Kicking it up on KickStarter is not a guaranteed success when it comes to video game production. Some projects get through, others do not. However, Double Fine Production's Tim Schafer shares a few tips on how to always guarantee success from KickStarter with five easy-to-follow tips, following their success using the crowd-source funding option.
1. Prove the game has to be made
2. Prove the game has to be made a certain way
3. Prove your team is the one-and-only team to make it
4. Prove it’s critical that this game is made now
5. Prove it’s more than a game, it’s a significant event, and fans need to be apart of it.
So with number one that basically entails that the game needs an audience and that it's something people are craving. Schafer explains to IndieDB that it was pretty easy fulfilling step number one because adventure games are a very small niche these days and a lot of people wanted Double Fine to tackle an adventure title. So, yeah, that's pretty easy. This applies to any genre (except for maybe the shooter genre), because if people want a game that no one else is making it's the perfect opportunity to step in and sell that idea.
Number two is an interesting concept, because Schafer says that the KickStarter project opens up the door to those who backed the game to actually discuss the game with the developers and talk about how the game will be designed specifically as an adventure title. This is something that a lot of fans feel jilted on when they hear about games like the FPS version of XCOM from 2K Games, which just kind of pissed on the legacy of the first three strategy games and all gamers could do was whine, complain and scream at the top of their digital lungs (via typing of course) in hopes of getting the game changed.
Number three on the list is pretty self-explanatory. I mean, you wouldn't want the guys who made E.T. to work on Halo, just as you wouldn't want Rebellion working on Uncharted. Teams specified to excel where they're most proficient is a good selling point for KickStarter programs, and Tim Schafer reinforces that point.
Number four on the list essentially has Tim explaining why "Now" is the right time. I think that mostly has to deal with the fact that there really is a sense of urgency with some projects and how well people during a certain period can relate those projects. For instance, it would be pretty pointless for Rockstar to announce a plethora of gameplay details for GTA V on the same day that Max Payne 3 launches. It's commercial suicide. Just the same as announcing a "Fast-paced FPS, with killstreaks and perks" is another boneheaded move if you're planning on using KickStarter because you're essentially trying to get people to invest in a project that exists in just about every other project currently being milked in the AAA category right now.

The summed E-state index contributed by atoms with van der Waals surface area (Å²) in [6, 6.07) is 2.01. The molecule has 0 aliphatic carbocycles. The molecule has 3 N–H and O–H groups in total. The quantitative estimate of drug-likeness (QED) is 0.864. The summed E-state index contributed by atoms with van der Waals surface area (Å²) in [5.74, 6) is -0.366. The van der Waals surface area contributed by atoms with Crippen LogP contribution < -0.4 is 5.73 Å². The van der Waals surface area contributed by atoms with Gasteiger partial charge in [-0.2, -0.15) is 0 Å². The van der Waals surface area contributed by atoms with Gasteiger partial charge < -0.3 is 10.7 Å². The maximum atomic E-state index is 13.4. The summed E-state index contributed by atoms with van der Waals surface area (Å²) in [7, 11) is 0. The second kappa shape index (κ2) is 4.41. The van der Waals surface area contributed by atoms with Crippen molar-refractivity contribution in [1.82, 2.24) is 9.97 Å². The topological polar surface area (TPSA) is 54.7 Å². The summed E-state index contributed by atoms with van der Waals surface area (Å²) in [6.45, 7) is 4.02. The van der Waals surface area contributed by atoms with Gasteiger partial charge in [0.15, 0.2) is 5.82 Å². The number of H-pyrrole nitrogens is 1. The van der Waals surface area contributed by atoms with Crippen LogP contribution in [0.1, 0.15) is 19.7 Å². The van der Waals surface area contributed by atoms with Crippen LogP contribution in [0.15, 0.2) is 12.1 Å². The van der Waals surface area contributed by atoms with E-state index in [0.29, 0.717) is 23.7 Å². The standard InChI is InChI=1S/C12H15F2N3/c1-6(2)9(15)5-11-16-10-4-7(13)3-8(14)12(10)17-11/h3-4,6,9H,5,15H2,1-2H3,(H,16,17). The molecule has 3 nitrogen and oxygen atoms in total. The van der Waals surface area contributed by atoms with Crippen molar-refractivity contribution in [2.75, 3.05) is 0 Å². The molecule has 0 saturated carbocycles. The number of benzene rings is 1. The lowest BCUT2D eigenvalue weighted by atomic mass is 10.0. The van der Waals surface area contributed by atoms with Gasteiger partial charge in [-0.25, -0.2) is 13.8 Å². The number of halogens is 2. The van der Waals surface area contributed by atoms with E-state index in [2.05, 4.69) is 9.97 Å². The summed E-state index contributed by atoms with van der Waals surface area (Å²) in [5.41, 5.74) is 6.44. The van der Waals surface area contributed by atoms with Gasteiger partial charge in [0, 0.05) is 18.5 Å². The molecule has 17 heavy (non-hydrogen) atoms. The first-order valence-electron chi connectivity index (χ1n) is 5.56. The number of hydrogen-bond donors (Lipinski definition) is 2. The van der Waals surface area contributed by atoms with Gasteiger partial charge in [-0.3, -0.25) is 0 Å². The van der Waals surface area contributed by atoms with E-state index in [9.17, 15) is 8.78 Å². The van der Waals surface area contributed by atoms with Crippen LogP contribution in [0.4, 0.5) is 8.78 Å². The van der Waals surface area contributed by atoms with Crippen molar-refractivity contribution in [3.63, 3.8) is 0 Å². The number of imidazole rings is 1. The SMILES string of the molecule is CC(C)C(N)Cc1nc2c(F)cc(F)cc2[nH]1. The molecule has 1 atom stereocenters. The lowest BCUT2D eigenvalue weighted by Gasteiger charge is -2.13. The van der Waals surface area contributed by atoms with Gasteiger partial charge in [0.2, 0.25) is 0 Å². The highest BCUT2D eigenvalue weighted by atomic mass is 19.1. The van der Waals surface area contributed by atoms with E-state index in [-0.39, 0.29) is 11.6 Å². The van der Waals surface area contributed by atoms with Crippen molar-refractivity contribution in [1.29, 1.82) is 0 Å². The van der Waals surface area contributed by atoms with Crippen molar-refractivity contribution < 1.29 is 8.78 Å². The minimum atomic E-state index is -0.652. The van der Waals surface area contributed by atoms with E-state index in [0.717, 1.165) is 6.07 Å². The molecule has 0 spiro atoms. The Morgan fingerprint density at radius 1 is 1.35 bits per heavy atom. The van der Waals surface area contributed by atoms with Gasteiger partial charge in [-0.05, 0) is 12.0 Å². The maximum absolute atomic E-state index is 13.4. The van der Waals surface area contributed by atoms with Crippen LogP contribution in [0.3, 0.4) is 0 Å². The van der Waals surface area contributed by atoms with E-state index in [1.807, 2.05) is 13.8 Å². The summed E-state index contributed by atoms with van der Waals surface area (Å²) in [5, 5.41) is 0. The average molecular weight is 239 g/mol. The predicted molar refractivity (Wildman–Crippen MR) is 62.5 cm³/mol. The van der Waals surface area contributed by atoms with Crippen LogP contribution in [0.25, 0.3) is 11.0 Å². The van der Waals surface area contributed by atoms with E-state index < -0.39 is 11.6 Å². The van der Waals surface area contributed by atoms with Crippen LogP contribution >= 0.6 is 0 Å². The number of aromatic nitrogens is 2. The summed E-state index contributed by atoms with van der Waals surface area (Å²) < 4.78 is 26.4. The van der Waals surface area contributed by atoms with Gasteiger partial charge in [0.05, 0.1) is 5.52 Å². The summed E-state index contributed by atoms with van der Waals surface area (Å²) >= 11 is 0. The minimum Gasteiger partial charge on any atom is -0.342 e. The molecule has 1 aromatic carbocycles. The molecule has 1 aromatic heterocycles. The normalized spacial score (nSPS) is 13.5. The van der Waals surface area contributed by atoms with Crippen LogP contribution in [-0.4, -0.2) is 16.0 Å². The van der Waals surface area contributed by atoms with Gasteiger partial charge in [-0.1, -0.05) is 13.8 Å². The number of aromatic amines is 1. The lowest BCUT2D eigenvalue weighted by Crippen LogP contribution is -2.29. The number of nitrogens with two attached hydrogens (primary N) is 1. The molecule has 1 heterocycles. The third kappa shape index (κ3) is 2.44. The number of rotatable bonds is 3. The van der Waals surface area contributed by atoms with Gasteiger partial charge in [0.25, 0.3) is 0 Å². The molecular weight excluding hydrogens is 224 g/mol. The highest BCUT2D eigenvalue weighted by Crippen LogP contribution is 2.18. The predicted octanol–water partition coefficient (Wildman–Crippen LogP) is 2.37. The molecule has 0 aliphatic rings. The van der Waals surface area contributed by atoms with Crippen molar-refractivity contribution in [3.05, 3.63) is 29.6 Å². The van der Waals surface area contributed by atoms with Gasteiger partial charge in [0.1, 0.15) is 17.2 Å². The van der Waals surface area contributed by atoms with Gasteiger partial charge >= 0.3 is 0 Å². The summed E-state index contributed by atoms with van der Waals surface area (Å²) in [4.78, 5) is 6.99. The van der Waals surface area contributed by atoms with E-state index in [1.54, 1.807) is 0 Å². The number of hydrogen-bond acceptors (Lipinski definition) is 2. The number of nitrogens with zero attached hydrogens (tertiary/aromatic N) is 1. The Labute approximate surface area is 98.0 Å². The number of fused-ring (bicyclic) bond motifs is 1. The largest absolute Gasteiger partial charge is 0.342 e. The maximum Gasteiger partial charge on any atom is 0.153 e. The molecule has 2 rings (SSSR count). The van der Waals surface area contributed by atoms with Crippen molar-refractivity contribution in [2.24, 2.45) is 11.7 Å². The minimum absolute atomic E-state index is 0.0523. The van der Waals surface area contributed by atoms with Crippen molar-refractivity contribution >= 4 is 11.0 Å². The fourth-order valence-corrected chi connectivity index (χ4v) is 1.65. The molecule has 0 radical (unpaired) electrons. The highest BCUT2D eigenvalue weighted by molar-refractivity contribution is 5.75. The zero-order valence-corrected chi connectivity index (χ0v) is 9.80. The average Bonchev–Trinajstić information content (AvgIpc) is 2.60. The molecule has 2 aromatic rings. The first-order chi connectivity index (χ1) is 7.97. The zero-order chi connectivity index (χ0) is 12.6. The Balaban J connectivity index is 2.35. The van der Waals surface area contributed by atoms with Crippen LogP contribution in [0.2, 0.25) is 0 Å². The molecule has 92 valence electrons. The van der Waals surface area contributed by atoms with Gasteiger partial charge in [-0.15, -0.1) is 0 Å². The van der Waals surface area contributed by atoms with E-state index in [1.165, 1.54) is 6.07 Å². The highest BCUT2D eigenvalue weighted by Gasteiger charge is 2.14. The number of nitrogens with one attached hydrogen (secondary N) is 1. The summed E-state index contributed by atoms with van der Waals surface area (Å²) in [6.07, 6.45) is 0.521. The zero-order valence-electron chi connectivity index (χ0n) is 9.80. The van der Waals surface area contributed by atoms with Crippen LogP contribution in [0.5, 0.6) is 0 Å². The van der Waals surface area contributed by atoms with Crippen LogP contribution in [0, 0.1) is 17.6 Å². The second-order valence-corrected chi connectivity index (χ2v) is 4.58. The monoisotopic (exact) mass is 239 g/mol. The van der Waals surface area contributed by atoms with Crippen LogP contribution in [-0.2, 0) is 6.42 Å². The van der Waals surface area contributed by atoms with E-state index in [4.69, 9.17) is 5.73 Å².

Last and most important, is making sure that this event including the developers and the gaming community at large is more than just about selling a new video game. One of the highlights of the Golden Era of gaming was that many games felt nostalgic, bad box art and all. Many of these games back then felt like they were aimed at providing gamers an inescapable, memorable experience, from the booklet to the end credits. Schafer explains that it's not just about delivering tangibles (or in today's case, pre-order DLC bonuses) but also engaging the community so that it feels as if the project is a larger than life experience and that they get to be a part of it.
You can check out the complete article and how Schafer explains the initiative for garnering success on KickStarter by visiting IndieDB. Want to learn more about DoubleFine's Adventure Project? Feel free to visit their Official Website.
Staff Writer at CinemaBlend.
Your Daily Blend of Entertainment News
Thank you for signing up to CinemaBlend. You will receive a verification email shortly.
There was a problem. Please refresh the page and try again.